The role of bacterial biofilms and the pathophysiology of chronic rhinosinusitis

Curr Allergy Asthma Rep. 2008 May;8(3):227-33. doi: 10.1007/s11882-008-0038-2.


The earliest description of a bacterial biofilm is likely centuries old. However, only in the past few decades has a wealth of knowledge developed pertaining to this bacterial form of existence. Biofilms have been implicated mainly in chronic disease states, and the current available treatment modalities for infection have demonstrated limited efficacy against bacteria in this form. There is evidence associating bacterial biofilm formation in chronic infections of the upper airway, and therefore we examine the possible role of a bacterial biofilm in chronic rhinosinusitis while drawing parallels with recent data from other bodily regions. Lastly, directions for contemporary biofilm research are reviewed and highlighted in terms of their application to chronic rhinosinusitis.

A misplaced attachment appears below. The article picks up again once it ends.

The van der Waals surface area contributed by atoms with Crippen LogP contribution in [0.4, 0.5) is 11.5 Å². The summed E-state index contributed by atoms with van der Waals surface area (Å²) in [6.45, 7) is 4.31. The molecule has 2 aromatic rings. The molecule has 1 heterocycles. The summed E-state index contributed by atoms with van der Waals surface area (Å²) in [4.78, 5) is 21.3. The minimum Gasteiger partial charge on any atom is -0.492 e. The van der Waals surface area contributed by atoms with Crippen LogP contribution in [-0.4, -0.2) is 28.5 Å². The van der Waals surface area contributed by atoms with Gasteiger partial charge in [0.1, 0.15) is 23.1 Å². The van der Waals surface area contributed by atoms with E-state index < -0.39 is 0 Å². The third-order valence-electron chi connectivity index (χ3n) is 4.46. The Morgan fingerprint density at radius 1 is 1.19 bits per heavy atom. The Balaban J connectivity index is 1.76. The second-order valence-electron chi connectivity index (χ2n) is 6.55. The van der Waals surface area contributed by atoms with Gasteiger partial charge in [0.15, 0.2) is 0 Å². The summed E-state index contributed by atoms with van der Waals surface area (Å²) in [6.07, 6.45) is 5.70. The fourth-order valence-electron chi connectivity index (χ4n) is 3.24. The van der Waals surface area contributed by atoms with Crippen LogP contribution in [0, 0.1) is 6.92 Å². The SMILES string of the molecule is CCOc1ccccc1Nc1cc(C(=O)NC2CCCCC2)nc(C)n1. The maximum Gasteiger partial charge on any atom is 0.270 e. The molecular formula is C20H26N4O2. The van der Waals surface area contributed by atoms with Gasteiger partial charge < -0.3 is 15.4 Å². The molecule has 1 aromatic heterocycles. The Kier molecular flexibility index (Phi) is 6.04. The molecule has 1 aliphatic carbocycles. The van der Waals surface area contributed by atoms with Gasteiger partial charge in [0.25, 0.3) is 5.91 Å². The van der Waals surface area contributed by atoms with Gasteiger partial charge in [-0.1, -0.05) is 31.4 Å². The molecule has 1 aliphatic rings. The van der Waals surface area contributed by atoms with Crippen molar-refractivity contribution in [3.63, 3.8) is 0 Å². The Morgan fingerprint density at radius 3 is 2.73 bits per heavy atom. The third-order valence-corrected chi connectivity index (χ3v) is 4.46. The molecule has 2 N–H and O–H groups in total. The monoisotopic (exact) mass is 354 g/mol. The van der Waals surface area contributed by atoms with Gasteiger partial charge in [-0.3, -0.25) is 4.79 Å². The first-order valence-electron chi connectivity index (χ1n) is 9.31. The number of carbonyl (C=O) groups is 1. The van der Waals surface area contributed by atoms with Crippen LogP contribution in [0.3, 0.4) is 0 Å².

Publication types

  • Review

MeSH terms

  • Bacterial Infections / complications
  • Bacterial Physiological Phenomena*
  • Biofilms* / drug effects
  • Chronic Disease
  • Drug Resistance, Microbial
  • Humans
  • Otitis Media / etiology
  • Otitis Media / microbiology
  • Rhinitis / etiology*
  • Rhinitis / microbiology
  • Sinusitis / etiology*
  • Sinusitis / microbiology
  • Tonsillitis / etiology
  • Tonsillitis / microbiology